Agriculture and Agri-Food Canada cut its all-wheat forecast by 1.1 million metric tons to 27.3 million metric tons, which represents a five-year low. This forecast is ahead of the Aug. 31 Stats Canada official release of Production of Principal Field Crops. The estimate also cut durum production to a five-year low at 5 million metric tons, down 700,000 tons. AAFC also increased its Canadian export forecast of durum by 9 percent, primarily due to the poor northern U.S. crop and cited the poor quality of last year's durum crop as reasons for the expected increase. The report also lowered expected Canadian prices by $10 per ton, primarily from the higher Russian yield estimates and more worldwide competition.
Pro Zerno, a private firm, came out with higher Russian wheat yields, which pressured the market early week. Their estimate is 80 million metric tons versus the U.S. Department of Agriculture's September estimate of 77.5 million metric tons. The Russian news agency TASS estimates Russian wheat production at 81 million metric tons. This is 1.1 million metric tons higher than SovEcon's estimate of 78.9 million metric tons. With the large estimates of Russian/ FSU-12 wheat production, Black Sea Region wheat export prices have dropped to $183 per metric ton, the lowest since early June. The International Grains Council raised their 2017-18 ending wheat stocks by 7 million metric tons to 248 million metric tons due to expected increases in Black Seas Region production.
Technically, the wheat complex is extremely oversold as we have seen sharp declines in the month of August. Minneapolis is down 10.1 percent or 85.5 cents, Chicago is down 13.1 percent or 65.25 cents, and Kansas City is down 13.7 percent or 68.75 cents. Aug. 24 appeared to bring a daily upside reversal. We would expect about a 20-cent recovery short term in the Chicago market to get closer to 100- and 200-day moving averages.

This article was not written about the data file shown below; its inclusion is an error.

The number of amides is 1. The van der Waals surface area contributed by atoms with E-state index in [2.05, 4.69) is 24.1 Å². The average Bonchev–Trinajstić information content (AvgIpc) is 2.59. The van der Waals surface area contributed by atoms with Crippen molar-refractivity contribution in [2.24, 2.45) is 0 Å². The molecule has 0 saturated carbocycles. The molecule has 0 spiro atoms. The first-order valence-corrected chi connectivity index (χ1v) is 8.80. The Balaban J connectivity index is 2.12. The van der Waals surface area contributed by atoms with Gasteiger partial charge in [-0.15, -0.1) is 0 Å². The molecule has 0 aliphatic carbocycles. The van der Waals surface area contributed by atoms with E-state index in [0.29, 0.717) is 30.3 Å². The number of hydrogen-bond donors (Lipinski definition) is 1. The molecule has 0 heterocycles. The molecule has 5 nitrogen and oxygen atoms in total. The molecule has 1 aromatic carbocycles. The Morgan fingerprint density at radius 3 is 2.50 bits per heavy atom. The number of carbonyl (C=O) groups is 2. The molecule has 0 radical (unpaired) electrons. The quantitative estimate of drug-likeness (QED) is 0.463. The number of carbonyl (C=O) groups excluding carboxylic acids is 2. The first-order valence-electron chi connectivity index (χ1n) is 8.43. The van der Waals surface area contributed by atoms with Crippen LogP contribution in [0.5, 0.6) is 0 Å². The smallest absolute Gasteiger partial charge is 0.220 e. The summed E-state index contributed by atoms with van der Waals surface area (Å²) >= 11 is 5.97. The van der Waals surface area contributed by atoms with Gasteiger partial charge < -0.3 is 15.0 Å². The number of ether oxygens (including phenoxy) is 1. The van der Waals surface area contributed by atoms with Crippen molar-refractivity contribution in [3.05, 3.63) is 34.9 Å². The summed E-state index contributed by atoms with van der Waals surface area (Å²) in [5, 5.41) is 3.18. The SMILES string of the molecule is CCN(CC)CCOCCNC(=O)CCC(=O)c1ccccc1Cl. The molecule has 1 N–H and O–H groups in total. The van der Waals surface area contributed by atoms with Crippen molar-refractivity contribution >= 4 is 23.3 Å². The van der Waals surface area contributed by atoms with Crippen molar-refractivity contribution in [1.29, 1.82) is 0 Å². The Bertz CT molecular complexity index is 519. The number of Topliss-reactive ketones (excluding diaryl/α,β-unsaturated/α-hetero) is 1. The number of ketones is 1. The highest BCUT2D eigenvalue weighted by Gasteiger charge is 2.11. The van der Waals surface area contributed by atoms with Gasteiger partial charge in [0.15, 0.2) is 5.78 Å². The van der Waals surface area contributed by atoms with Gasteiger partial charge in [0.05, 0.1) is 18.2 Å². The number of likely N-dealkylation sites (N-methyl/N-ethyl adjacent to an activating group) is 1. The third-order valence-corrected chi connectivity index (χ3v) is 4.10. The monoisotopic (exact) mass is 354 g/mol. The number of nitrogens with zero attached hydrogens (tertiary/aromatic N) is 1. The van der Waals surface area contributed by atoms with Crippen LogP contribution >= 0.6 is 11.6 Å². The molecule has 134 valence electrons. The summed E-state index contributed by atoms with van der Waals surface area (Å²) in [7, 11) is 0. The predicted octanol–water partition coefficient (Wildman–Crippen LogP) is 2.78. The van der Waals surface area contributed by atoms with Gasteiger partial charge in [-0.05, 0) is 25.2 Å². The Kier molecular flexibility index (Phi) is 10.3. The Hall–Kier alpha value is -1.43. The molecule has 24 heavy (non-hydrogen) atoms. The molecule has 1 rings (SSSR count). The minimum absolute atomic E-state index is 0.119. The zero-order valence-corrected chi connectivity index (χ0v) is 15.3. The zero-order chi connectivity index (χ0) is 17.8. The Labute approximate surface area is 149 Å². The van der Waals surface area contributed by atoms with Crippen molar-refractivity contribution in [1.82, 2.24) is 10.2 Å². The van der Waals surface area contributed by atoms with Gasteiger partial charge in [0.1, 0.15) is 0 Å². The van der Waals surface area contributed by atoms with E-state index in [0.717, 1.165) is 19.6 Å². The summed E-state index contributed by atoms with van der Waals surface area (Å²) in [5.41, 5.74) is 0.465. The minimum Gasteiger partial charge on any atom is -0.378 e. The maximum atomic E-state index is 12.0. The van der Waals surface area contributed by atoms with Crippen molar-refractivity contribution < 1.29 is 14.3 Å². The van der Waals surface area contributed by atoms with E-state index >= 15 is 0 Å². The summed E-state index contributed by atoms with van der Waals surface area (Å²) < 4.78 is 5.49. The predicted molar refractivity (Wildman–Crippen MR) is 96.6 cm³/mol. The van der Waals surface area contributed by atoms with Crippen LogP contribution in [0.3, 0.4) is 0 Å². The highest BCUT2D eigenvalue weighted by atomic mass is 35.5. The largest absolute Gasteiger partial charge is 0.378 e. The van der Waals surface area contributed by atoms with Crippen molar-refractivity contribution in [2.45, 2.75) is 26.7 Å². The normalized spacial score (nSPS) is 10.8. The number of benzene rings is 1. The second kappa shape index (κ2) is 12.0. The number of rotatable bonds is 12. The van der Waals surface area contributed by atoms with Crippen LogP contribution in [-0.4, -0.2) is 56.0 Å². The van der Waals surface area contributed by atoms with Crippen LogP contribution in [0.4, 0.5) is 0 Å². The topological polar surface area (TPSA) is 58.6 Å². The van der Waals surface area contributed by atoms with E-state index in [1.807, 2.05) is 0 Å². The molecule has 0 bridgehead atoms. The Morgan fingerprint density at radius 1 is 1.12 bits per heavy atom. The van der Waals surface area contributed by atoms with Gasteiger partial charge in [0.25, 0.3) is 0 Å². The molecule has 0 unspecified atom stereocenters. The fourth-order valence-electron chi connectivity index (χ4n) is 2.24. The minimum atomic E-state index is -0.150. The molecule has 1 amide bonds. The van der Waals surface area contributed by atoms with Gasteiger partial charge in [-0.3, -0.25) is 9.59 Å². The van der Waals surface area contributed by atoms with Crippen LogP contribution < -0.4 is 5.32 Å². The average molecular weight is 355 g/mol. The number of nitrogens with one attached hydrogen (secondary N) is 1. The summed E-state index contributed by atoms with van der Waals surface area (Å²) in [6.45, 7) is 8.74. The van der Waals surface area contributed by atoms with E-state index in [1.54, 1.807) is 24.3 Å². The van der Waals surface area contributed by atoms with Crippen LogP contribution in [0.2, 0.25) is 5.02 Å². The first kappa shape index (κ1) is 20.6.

Corn futures traded to new contract lows this week and are quietly losing a few cents every day. For the week ending Aug. 24, September corn was down 10 cents and December corn was down 9.5 cents. The bears are in control, and the Pro Farmer Crop Tour didn't show the bullish yield news that producers were hoping for and needed to see. What they did show is that yields are very variable, but far from a disaster. There were quite a few examples of corn with tip back and poor population counts, but they also showed some decent yields in areas that received timely rains. There was a large range in yields, even on farms 10 mile from each other. The Pro Farmer tour is estimating Illinois, Iowa, Indiana, Nebraska and Ohio to come in less than USDA August estimates. Minnesota and South Dakota are expected to come in higher.
The "I" states are showing a lot of variability, which makes sense if you have been paying attention to the Drought Monitor maps. One day a tour route in Indiana showed a range of 106 to 257 bushels per acre. Minnesota looks like the golden child this year. There are more good fields than not in Minnesota, but the question is if they will make it all the way to maturity. The one thing they all can agree on is that there is a lot of corn that is behind normal and needs a late fall to mature. Much of Minnesota is 300 growing degree units behind last year.